Some development trends to look out for in 2016

Prospects for solar sector development look uncertain into 2016 - image: Pixabay
Prospects for solar sector development look uncertain into 2016 - image: Pixabay

Garden design for city spaces
London’s King’s Cross and Nine Elms mega-regeneration projects have turned to garden designers to bring a more individual approach to their landscaping. Will the trend really spread in 2016?

Garden city and suburb
The Government is putting £310m into helping the first garden city for a century get off the starting blocks. The support is intended to help deliver the first 15,000 homes at the long-awaited Ebbsfleet garden city in Kent. Greater Didcot Garden Town and garden communities in North Essex have also won Government funding.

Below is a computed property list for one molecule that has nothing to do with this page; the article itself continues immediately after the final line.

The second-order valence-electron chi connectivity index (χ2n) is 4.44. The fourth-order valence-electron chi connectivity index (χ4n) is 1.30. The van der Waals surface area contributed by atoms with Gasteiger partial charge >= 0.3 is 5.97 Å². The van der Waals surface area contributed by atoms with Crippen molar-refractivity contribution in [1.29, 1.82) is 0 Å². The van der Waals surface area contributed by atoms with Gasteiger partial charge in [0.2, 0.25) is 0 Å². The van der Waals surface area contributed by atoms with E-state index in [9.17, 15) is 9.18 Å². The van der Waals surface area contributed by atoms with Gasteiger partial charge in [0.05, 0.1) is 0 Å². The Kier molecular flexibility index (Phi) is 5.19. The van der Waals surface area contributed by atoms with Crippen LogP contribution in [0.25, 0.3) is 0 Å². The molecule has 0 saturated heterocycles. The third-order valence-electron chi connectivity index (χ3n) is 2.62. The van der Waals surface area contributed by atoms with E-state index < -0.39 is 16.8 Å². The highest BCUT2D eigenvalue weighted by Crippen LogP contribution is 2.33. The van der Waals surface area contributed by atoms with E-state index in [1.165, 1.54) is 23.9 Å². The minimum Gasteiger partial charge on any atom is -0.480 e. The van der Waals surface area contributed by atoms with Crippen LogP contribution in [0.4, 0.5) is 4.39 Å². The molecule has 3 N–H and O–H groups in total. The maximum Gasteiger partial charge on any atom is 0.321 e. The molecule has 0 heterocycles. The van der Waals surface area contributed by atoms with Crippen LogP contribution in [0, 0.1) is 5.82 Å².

That is not all — masterplanners and developers across the country are working up plans for garden suburb-style large-scale developments.

Luxury sky gardens
The Sky Garden at 20 Fenchurch Street might have got mixed reviews since its opening last year, but a garden seems to be the latest must-have for luxury high-rise apartment buildings. Schemes in London featuring sky gardens include EcoWorld Ballymore’s Wardian London and Harry Handelsman’s Manhattan Loft Gardens.

This winter’s floods have drawn attention to the numbers of new homes controversially being built on flood plains, and both factors provide a reminder of the value of sustainable urban drainage systems (SUDS). Government policy stopped short of requiring SUDS to be incorporated into new residential developments potentially at risk, but events are giving developers building in vulnerable locations food for thought.


Solar farms
Shifting Government policy on renewable energy subsidies has generated uncertainty in the sector and looks set to seriously impede the growth of solar farms in the UK.

New social rented housing
A changing policy environment is expected to significantly reduce the number of homes for affordable rent developed by housing associations. The Government is backing the development of more shared-ownership homes and starter homes for sale instead.

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